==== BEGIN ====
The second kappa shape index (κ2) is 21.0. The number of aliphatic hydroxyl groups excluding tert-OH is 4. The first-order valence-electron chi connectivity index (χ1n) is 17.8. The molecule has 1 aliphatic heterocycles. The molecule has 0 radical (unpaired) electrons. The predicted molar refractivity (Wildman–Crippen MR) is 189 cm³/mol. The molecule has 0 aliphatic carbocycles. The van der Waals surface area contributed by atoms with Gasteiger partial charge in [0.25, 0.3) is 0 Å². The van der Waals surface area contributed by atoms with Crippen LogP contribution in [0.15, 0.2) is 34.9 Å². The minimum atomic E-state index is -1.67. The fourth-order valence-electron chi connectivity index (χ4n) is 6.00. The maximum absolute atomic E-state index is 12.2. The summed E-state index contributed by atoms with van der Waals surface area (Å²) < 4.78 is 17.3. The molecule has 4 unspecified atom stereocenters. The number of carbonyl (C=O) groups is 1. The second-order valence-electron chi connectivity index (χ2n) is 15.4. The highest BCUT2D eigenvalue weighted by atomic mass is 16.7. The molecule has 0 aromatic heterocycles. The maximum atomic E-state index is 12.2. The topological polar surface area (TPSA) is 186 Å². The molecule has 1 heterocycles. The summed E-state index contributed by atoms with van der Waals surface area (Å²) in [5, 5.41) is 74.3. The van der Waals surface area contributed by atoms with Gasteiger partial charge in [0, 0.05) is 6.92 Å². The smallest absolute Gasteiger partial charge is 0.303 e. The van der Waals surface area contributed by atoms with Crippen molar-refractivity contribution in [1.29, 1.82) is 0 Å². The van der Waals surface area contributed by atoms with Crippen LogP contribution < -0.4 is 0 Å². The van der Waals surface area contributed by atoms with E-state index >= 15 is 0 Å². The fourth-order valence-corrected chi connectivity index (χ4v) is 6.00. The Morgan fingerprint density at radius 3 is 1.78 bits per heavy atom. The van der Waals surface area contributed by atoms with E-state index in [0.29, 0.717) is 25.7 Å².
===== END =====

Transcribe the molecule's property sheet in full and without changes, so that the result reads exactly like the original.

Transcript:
The second kappa shape index (κ2) is 21.0. The number of aliphatic hydroxyl groups excluding tert-OH is 4. The first-order valence-electron chi connectivity index (χ1n) is 17.8. The molecule has 1 aliphatic heterocycles. The molecule has 0 radical (unpaired) electrons. The predicted molar refractivity (Wildman–Crippen MR) is 189 cm³/mol. The molecule has 0 aliphatic carbocycles. The van der Waals surface area contributed by atoms with Gasteiger partial charge in [0.25, 0.3) is 0 Å². The van der Waals surface area contributed by atoms with Crippen LogP contribution in [0.15, 0.2) is 34.9 Å². The minimum atomic E-state index is -1.67. The fourth-order valence-electron chi connectivity index (χ4n) is 6.00. The maximum absolute atomic E-state index is 12.2. The summed E-state index contributed by atoms with van der Waals surface area (Å²) < 4.78 is 17.3. The molecule has 4 unspecified atom stereocenters. The number of carbonyl (C=O) groups is 1. The second-order valence-electron chi connectivity index (χ2n) is 15.4. The highest BCUT2D eigenvalue weighted by atomic mass is 16.7. The molecule has 0 aromatic heterocycles. The maximum atomic E-state index is 12.2. The topological polar surface area (TPSA) is 186 Å². The molecule has 1 heterocycles. The summed E-state index contributed by atoms with van der Waals surface area (Å²) in [5, 5.41) is 74.3. The van der Waals surface area contributed by atoms with Gasteiger partial charge in [0, 0.05) is 6.92 Å². The smallest absolute Gasteiger partial charge is 0.303 e. The van der Waals surface area contributed by atoms with Crippen molar-refractivity contribution in [1.29, 1.82) is 0 Å². The van der Waals surface area contributed by atoms with Crippen LogP contribution < -0.4 is 0 Å². The van der Waals surface area contributed by atoms with E-state index >= 15 is 0 Å². The fourth-order valence-corrected chi connectivity index (χ4v) is 6.00. The Morgan fingerprint density at radius 3 is 1.78 bits per heavy atom. The van der Waals surface area contributed by atoms with E-state index in [0.29, 0.717) is 25.7 Å².